Sr Veronica: ‘I can trust Him with anything’

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Sr Veronica: ‘I can trust Him with anything’

Sr Veronica Dillon RSJ who recently celebrated 70 years of religious profession says she has had “a wonderful life”.

“And it has been very peaceful and happy. I’ve been contented,” she said.

Growing up on Bruny Island as the eldest of seven siblings, she remembers the influence of Fr John Wallis on her family.

“We used to say the rosary every night,” Sr Veronica said, recounting how the whole family would kneel along both sides of the bed to pray after tea.

“I can remember, he’d often tell the parents to look after the children, teach them to pray, and teach them about God, about Jesus.”

Now celebrating her platinum anniversary, Sr Veronica says she loves to pray short prayers calling on Our Lady, and prays the rosary every day where she is able to include all the people who have asked for prayers.

At the age of three, Sr Veronica contracted polio, and spent several years in a splint from her waist down.

“I was on my back for a couple of years,” she said.

“I can remember once, I had grown out of the splint and I had to go and have another one made.”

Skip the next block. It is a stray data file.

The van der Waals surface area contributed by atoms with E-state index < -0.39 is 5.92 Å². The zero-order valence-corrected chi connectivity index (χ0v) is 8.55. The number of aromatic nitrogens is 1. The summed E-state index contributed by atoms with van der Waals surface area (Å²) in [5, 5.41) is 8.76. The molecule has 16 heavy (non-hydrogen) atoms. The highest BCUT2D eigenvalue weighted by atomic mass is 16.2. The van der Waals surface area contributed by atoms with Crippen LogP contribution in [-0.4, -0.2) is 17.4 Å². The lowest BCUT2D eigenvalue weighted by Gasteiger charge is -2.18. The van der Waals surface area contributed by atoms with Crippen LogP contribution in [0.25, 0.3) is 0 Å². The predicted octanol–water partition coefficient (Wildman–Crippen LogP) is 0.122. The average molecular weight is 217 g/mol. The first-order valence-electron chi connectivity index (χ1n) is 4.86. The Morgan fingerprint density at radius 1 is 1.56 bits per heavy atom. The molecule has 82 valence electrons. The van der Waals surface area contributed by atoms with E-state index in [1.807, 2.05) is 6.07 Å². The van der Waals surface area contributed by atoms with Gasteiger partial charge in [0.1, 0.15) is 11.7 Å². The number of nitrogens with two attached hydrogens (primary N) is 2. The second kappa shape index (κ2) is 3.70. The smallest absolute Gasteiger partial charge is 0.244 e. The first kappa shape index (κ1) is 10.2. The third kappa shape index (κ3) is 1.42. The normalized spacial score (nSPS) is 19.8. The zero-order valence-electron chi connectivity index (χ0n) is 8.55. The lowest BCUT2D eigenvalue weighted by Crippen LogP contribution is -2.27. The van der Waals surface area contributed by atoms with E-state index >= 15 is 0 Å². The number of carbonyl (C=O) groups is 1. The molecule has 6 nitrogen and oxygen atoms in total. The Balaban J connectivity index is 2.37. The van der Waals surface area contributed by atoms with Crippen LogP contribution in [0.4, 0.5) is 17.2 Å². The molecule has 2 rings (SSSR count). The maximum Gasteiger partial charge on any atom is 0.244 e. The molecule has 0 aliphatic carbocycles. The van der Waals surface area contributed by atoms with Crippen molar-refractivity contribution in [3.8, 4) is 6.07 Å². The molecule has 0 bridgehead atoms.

She said the experience was traumatic, but felt that God was with her.

“I felt He’s had this thumb on me from the time I was born.”

The polio caused her to walk with a limp.

“I can remember as a little child saying to my Mum one day: ‘I’m going to be a nun when I grow up.’ She said, ‘Why? What put that into your mind?’ I said, ‘Well, if I’m a nun, I’ll wear a long dress and I’ll cover up my thin leg.’”

She met the Sisters of St Joseph through Catholic summer camps at Cygnet, and studied at the juniorate from her early teenage years.

She describes feeling called to enter the convent as “a very, very strong feeling … I felt God was drawing me there”.

“I didn’t know much about [the Sisters], but it was just between me and God,” she said.

“It was just as though He was wanting me to be in the convent. And I remember when I was teaching before I entered that I couldn’t have done anything else. And the fellows used to come after me, and I had to chase them off with a stick half the time!”

She spent several years teaching in state schools before entering the convent.

As a sister, she taught in schools around Tasmania and became the first principal of Immaculate Heart of Mary Catholic Primary School in Lenah Valley, an experience she says was “wonderful”.

Beginning with only one room, with her only help the novices based in New Town, Sr Veronica saw the school become established.

She says the parents were wonderful.

“No matter what you wanted for the kiddies, they got it,” Sr Veronica said.

“He’s for sure taken care of me, great care. I can trust Him with anything. He never seems to let me down,” she said.

“I often wonder what it will be like to go to heaven, and just see God face to face. Face to face. Not just through faith, but through our face. It will be fantastic.”